Fact sheet 14: Epigenetic data visualization

Paloma Perez-Bello Gil and Nilay Can

Proper data visualization is crucial for the analysis of experimental results from NGS technologies, and particularly in epigenomics where multiple molecular events are relevant. Being able to effectively represent epigenetic properties is useful not only for the extraction of meaningful information from experiments such as the identification of significant genomic regions involved in a epigenetic process but also in the initial phases of exploratory data analysis, when the visualization of data in the correct context can lead to the formulation of biological questions and statistical models [1].

As the first step of DNA methylation analysis, it is useful to inspect a selection of genomic regions visually in locally-operated genome browsers such as IGV (Integrative Genomics Viewer) or web-based portals like the UCSC genome browser [2]. At this stage, it is possible to obtain a glimpse of the distribution of epigenetic marks across different genome features, such as genes, promoters, transposable elements and major genomic domains. In addition, several R/Bioconductor packages are available for data visualization. Some of them are quite general in scope, being designed for the processing of NGS data, whereas others are specialized in the presentation of data obtained from specific epigenomics methodologies [1].

Complementary to these general purpose visualization tools, various types of statistical graphics approaches can be used to obtain a more informative view of DNA methylation data. For example, the Hilbert curve method compresses genome-wide maps into compact, two-dimensional diagrams, and these are useful for detecting spatial patterns in the distribution of DNA methylation. Location of DNA methylation in the genome is critical for the interpretation of its regulatory role as this epigenetic mark can have both neutral (or possibly even positive) and negative effects on gene expression depending on the genome features that are affected (e.g. gene body methylation vs transposon silencing). However, It should be noted that DNA methylation alone, albeit crucial for regulation of gene expression, provides partial information on epigenetic states, whereas chromatin dynamics is determined by a combination of several factors including histone modifications, non- histone proteins and non-coding RNAs (ncRNAs) that define chromatin structure and accessibility [3].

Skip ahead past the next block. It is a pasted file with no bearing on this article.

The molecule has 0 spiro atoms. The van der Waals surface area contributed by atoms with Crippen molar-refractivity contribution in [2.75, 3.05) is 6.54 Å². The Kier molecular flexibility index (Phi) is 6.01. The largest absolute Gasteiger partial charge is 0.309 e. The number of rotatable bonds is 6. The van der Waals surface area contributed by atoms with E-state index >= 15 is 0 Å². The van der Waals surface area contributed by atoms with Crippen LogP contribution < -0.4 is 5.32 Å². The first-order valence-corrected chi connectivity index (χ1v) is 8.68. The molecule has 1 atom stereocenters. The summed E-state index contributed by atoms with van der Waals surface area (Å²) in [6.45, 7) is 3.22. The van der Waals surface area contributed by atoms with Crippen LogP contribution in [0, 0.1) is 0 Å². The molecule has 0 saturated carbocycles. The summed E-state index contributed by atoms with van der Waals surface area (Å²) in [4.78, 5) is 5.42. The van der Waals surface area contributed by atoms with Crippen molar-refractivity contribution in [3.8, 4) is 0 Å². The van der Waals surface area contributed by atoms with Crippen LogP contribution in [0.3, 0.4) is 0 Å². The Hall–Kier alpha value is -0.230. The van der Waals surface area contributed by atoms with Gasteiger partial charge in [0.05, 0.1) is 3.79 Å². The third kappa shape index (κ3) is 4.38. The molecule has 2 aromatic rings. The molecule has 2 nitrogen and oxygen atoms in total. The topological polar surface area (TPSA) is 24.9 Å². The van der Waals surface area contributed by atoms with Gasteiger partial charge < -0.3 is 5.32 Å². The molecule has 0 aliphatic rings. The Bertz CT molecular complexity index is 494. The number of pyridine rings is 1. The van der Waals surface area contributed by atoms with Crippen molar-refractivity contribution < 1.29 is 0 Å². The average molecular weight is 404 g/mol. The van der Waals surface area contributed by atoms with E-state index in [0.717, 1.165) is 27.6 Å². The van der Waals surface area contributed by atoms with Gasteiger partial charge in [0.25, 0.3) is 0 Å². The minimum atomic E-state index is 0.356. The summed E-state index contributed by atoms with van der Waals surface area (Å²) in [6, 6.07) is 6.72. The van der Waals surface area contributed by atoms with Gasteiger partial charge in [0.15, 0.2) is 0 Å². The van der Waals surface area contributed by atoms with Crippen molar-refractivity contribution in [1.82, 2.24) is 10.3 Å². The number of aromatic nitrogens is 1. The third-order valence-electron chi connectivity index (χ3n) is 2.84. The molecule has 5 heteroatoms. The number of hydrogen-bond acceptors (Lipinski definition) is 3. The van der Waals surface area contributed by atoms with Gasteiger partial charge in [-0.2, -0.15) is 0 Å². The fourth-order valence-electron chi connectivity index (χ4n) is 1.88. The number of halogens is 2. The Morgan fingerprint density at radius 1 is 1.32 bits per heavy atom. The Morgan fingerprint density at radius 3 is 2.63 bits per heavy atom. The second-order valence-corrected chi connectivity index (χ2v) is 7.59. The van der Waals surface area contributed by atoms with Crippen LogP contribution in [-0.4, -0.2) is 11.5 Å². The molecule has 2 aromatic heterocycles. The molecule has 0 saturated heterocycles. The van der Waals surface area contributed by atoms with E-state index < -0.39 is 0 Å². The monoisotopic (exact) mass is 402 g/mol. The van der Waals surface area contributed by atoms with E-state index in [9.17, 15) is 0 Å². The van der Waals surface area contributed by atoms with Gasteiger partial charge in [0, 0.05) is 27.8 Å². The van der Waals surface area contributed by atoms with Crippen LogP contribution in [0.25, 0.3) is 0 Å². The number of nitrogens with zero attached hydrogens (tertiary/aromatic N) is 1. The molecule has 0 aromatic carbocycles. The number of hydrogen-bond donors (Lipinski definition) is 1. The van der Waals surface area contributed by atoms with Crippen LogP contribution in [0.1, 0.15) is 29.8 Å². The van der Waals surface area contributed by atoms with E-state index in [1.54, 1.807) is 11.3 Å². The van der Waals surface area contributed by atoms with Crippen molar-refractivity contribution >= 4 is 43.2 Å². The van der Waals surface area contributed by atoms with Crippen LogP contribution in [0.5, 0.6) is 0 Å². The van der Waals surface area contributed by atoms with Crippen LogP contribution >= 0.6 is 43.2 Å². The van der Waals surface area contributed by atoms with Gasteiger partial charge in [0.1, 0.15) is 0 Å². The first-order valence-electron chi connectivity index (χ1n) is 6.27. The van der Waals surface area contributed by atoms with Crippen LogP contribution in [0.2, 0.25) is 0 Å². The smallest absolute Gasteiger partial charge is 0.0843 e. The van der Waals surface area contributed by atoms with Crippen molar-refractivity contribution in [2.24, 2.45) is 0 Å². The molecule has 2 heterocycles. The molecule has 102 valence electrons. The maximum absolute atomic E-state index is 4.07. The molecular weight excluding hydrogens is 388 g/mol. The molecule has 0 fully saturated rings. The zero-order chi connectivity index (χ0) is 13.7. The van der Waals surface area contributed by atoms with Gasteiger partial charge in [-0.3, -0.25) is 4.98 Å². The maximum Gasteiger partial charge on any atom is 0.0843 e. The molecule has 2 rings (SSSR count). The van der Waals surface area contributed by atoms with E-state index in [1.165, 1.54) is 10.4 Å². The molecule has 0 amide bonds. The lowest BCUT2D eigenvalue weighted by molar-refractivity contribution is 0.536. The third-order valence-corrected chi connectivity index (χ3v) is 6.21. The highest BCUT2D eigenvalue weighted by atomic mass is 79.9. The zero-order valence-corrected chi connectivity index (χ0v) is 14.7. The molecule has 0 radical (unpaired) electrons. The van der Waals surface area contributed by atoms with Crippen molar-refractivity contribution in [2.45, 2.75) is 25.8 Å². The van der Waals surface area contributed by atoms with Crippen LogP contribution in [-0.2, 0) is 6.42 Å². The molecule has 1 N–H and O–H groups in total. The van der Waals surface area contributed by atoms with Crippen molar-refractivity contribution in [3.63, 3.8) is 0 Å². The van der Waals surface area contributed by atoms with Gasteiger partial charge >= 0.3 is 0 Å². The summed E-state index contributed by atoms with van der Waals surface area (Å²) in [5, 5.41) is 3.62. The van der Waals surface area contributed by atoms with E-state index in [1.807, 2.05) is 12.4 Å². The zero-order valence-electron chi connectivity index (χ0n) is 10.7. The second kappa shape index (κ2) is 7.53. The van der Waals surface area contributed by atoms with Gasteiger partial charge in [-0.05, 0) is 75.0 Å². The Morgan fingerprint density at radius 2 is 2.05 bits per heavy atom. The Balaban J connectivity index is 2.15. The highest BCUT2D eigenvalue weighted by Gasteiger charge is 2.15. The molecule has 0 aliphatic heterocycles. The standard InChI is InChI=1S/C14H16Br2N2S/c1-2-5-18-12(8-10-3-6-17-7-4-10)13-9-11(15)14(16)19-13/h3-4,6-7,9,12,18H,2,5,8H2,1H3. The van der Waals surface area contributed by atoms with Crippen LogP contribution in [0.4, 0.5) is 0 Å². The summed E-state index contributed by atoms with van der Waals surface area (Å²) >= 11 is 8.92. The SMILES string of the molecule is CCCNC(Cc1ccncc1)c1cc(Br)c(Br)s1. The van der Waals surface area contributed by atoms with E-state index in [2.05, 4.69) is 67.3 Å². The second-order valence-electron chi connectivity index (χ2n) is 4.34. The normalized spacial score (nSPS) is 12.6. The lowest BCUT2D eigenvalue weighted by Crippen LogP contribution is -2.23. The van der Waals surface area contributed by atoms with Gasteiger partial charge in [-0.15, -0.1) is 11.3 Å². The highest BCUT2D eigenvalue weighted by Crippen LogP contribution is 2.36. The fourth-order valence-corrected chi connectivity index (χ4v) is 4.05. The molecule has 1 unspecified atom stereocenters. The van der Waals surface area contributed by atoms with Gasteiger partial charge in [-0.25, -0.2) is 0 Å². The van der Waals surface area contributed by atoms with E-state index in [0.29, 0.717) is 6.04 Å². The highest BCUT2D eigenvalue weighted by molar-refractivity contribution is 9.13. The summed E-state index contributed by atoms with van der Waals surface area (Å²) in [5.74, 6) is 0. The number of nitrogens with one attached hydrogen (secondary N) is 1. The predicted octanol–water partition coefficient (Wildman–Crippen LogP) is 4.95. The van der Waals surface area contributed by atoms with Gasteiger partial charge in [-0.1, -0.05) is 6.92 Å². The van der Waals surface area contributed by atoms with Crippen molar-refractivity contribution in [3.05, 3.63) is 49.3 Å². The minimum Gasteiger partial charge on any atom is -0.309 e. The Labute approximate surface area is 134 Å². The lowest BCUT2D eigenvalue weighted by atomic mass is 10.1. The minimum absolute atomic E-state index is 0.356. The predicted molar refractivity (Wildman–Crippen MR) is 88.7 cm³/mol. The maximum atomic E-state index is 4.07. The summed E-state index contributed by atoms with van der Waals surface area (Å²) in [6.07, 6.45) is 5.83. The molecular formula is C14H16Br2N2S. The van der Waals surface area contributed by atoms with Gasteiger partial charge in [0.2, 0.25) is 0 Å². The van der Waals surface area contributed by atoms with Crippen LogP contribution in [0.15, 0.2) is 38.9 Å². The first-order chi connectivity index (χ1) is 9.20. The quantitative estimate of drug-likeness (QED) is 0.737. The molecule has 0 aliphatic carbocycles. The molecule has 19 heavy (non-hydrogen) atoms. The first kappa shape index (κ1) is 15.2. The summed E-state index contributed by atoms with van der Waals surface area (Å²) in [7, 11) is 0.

The high dimensionality of the data sets describing all these properties makes them too complex to be handled from a classical point of view. It is, then, necessary to address the problem from a number of different perspectives at once. This approach leads to the concept of spatially-defined chromatin states that are contributed by multiple epigenetic marks enriched in the same genomic regions. To analyse chromatin modifications in a combinatorial manner, there are various methods using NGS available that combine multiple genome-wide epigenomic maps and use combinatorial and spatial mark patterns to infer a complete epigenetic annotation of the genome. One example is the Hidden Markov Model based algorithm used by the ChromHMM software, which learns chromatin-states using chIP-seq data of various histone modifications, although more comprehensive approaches taking to account DNA methylation as well might became available in the future. Recognizing chromatin states and identifying their genomic occurrences in the genome provides a systematic annotation of DNA elements and regulatory control regions, some of which can be involved in development, in cell differentiation as well as in the interaction between genome and environment [4].

  1. Bayón, G., Fernández, A. and Fraga, M. (2018). Bioinformatics Tools in Epigenomics Studies.
  2. Bock, Christoph. (2012). Analysing and Interpreting DNA Methylation Data. Nature Reviews Genetics, vol. 13, no. 10, pp. 705–719.
  3. Zhang, H., Lang, Z. and Zhu, J. (2018). Dynamics and function of DNA methylation in plants. Nature Reviews Molecular Cell Biology, 19(8), pp.489-506.
  4. Ernst, J. and Kellis, M. (2017). Chromatin-state discovery and genome annotation with ChromHMM. Nature Protocols, 12(12), pp.2478-2492.